[Mac an Phearsoin]: Would, pg. 316, lists a mac an Phearsúiin and a mac an Phearsain as Irish Gaelic forms. Black, s.n Macpherson lists Mac a' Phearsoin as the modern Gaelic form and lists a Donaldus M'Inpersuyn in 1355.

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14) Cleftlands, Barony of, New Order -- Order of the Lodestone

[Lodestone]: Oxford English Dictionary, p 1066 s.n. loadstone lists [Lodysshetone] c. 1548 [lodestone] c. 1579

This is all that was send me was a photocopy of the page in the OED. Also no petition was sent. According to the Handbook this is optional anyways.

#15) Collette de St. Angela de Helleville (F) New name change from Cerridwen of Crowford (registered January 1994)
(Red Spears)

The submitter will accept all changes and requests a name that is a "spoof on Collette the angel from hell."

[Collette]: The article "French Names from Paris, 1421, 1423, 1438" lists Collette as a feminine give name.

[St. Angela]: Noted as a feminine form of St. Angelo. Dauzat and Roistang, s.n. St. Angelo, dates St. Ange-et-Torçay in 1184.

[Helleville]: Dauzat and Roistang, s.n. Helleville list Herardivilla in 1000, Hetrevilla in 1020, and Herrevilla in 1100.

#16) Conláod MacUilliam (M) New name and device -- Gyronny arrondy of six gules and argent, on a chief sable two triquetras argent

The submitter allows only minor changes and cares most about having an "11th century Celtic" name.

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[Conláod]: Ó Corráin and Maguire, pg. 58, s.n. Conláed, notes the name as belonging to a saint.

[MacUilliam]: Ó Courráin and Maguire, pg. 174, s.n. Uilliam, notes Uilliam as a name brought by the Normans from Englang. Woulfe, pg. 414, s.n. MacUilliam, lists the genitive form.

The post-1200 form of Conláed is Conláodh; the submitter probably got Conláod from that form (which is written with dots instead of h's in Woulfe). A likely pre-1200 form should be Conláed mac Uilliam.

#17) Cristobal Corvacho (M) New name and device -- Or, a winged monkey rampant sable winged maintaining a skull and on a chief invected vert three mullets argent
(Vanished Wood)

Submitter allows all changes and cares most about sound.

[Cristobal]: The article "Spanish Names from the Late 15th Century" lists the name as a male given name.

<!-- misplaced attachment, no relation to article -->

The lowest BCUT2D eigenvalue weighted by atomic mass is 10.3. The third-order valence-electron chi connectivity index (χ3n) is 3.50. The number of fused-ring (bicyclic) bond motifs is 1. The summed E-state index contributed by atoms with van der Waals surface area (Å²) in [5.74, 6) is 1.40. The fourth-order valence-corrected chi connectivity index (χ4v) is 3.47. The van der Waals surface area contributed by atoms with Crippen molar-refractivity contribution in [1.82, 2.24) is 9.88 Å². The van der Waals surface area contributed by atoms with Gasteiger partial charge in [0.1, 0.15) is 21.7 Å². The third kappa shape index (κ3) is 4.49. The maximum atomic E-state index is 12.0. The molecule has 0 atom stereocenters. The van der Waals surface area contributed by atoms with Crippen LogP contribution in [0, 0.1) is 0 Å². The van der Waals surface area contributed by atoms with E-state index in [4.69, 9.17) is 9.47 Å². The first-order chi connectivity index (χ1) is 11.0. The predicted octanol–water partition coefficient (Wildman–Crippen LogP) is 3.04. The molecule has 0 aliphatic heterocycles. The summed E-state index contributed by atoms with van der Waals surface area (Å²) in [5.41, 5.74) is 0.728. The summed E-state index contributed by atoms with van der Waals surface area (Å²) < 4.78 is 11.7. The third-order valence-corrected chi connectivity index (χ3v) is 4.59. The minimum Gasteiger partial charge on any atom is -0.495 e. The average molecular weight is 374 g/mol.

[Corvacho]: The same article lists Corvacho in the category "Other Surnames."

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The submitter originally wanted a brown winged monkey but changed it to a monkey sable winged vert when it was pointed out to him that we do not registered monsters in proper tinctures.

#18) Damian d'Acheron (M) New name and device -- Argent goutty de sang, on a point pointed sable a fleur-de-lis argent

The submitter will accept only minor changes and cares most about the sound and being a French crusader.

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[Damien]: Morlet, Noms de Personne sur le Territoire de l'Ancienne Gaule du VIe au XIIe Siecle, vol II, pg. 39, s.n. Damianus lists the name as a male give name (dated to sometime before the 12th century).

[d'Acheron]: Constructed to mean "from the plain of Acheron," based on names like d'Acre (a place in the Holy Land) in the 1292 Census of Paris. Acheron is a plain just south of Nicopolis in Greece; the 4th crusade (1204) as well as the Burgundian crusade (1396) went through the area, so it seems to be a plausible byname for a French crusader.

#19) Dana Grochenydd (F) New badge-- Gules estencely argent
(Name reg'd Aug '00)

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#20) Desiderata del Rio () New badge -- Azure, a wolf's head ululant erased winged elevated and addorsed Or

Her name was on the March 2004 ILoAR.

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#21) Elsa du Kleine (F) New name and new device -- Per chevron azure and argent, two musical notes and a mouse statant counterchanged
(Caer Byrbyrd)

The submitter will allow minor changes to the byname only and cares most about the sound of the name.

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[Elsa]: Bahlow, Unsere Vornamen im Wandel der Jarhunderte, pg. 28, s.n. Else, lists Elsa as a variant form. The article "15th Century Cerman Women's Names" by Talan Gwynek lists two instances of Else. The article "Medeival Given Names from Silesia", dates Else to 1374. Socin, pg. 53, s.n. Elsa, cites Elsa Tochter des Gartnerto 1299.

[die Kleine]: Brechenmacher, pg. 55, s.n. Klein, dates a Herolf der Kleine to 1185 and a Waltham der Kleine to 1209. The byname der Kleine is the masculine form; the feminine from is die Kleine

#22) Enoch Mustelis (M) New name and new device -- Sable, a weasel salient reguardant contourny Or between in bend an axe reversed and a rapier both bendwise sinister argent
(Three Hills)